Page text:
Rhapsody

Rhapsody: Notes on Strange FictionsRhapsody: Notes on Strange Fictions by Hal Duncan

My rating: 5 of 5 stars

Everything you ever wanted to know about SF/fantasy/horror/literary fiction, but were afraid to ask. This is one of the most exciting and challenging books on genre criticism that I have ever read.

It joins such classics as The Jewel-Hinged Jaw and Starboard Wine by Samuel R. Delany, Trillion Year Spree by Brian Aldiss, Metamorphoses of Science Fiction by Darko Suvin and Reading by Starlight by Damien Broderick.

Indeed, Hal Duncan dedicates this book to Delany and Thomas Disch; one of his particular achievements here is to make heavyweight theorists like Suvin and Delany understandable and relevant, which is no mean feat.

What I loved about this book is that it is both a rigorous analysis of the development of SF criticism, as well as a fascinating debate about the relevance of genre fiction, and the distinction between SF and the Sci-FI of Hollywood.

Here Duncan wears multiple hats as writer, fan and reader. He is not afraid to skewer various sacred cows along the way towards his goal of explicating a broader fiction of the fantastic, strange fiction, that eschews any labels or genre definitions.

Rhapsody is also extremely well written. Duncan uses the central conceit of the SF Café, located in the less salubrious areas of the city of New Sodom, downtown from the more upmarket and favoured Bistro de Critique. Here old timers and young bucks kvetch and argue fine points.

I stepped through the doors of the SF Café with a borrowed copy of Isaac Asimov’s I, Robot in my hand, expecting to find more of the same, only to find Philip K. Dick sitting at a table, obsessing over Gnostic demiurges and ersatz realities, Robert A. Heinlein across from him, spouting libertarian aphorisms but paying for Dick’s coffee. The talk at that table was as much philosophy as science, as much monsters and messiahs as spaceships and simulacra. Palmer Eldritch and Valentine Michael Smith fought, like Zoroastrian deities, over my soul.

The framework that Duncan assembles in this book to both discuss and classify SF is largely based on Delany’s essay ‘About 5,750 Words’. Duncan argues that strange fictions can only be understood in terms of their particular aesthetic modalities:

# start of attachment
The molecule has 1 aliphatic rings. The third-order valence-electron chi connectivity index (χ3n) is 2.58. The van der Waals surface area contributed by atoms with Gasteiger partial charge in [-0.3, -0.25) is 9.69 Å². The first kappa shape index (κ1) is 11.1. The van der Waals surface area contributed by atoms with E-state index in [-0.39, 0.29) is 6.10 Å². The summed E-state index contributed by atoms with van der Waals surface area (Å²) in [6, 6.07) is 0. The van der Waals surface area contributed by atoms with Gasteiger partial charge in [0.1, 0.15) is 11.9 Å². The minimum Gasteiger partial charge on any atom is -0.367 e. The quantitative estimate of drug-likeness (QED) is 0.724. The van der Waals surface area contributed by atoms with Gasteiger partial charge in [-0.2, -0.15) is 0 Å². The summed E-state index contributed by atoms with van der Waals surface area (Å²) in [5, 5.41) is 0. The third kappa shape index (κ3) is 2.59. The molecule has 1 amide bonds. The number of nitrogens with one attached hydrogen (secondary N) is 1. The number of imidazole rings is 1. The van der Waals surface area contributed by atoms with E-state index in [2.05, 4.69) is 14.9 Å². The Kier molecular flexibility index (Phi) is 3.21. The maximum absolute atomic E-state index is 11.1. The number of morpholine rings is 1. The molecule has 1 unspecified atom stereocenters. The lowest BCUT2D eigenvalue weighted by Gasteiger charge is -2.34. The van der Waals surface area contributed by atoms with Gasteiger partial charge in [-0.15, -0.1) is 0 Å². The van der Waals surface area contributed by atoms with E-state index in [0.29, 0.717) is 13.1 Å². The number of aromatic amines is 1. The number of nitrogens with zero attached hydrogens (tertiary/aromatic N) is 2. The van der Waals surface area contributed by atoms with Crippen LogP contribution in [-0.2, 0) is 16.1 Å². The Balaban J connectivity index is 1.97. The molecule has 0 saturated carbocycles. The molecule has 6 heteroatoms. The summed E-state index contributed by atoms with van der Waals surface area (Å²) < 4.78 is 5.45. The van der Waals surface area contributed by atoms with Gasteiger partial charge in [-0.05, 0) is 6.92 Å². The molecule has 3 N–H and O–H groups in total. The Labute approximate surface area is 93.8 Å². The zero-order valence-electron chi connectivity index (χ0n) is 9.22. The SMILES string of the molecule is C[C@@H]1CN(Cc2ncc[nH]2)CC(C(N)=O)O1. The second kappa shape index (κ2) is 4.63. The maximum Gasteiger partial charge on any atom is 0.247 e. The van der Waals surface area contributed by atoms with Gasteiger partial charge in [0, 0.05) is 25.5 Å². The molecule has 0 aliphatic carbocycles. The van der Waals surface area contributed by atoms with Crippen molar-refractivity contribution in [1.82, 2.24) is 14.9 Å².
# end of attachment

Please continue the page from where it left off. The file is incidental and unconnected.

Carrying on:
Coulda, woulda, shoulda—the words in use here are markers of modality, judgements written into the text. As the earlier references to epistemic modality might suggest, such judgements come in more hues than just the judgement of possibility. There is: epistemic modality, judgement of fact; alethic modality, judgement of possibility; deontic modality, judgement of duty; and boulomaic modality, judgement of desire/dread.

If this sounds overly complicated, fear not: Duncan explains at length, and with great finesse. He uses easy-to-understand text fragments throughout, which he then proceeds to break down and analyse according to their specific modality. Duncan is also a voracious reader of SF, and his prodigious knowledge of the genre is amply on display here.

Duncan himself is a proponent of the so-called New Weird, with such books as Vellum and Ink, and his recent collection Scruffians! Stories of Better Sodomites. Yes, Duncan is unabashedly, and transgressively, queer, and brings a lot of the same anarchic energy and offbeat humour of his books to his critical writing.

As a final note: Towards the end, Duncan discusses Bruce Sterling’s concept of ‘slipstream’ fiction as well as ‘infernokrusher’, the spoof SF literary movement curated by Patrick Nielsen Hayden. He adds, in passing: “On a hot summer day, about a thousand years ago, it seems, when I was sixteen years old, my brother stepped out into the path of a Ford Capri. Death is full of surprises.”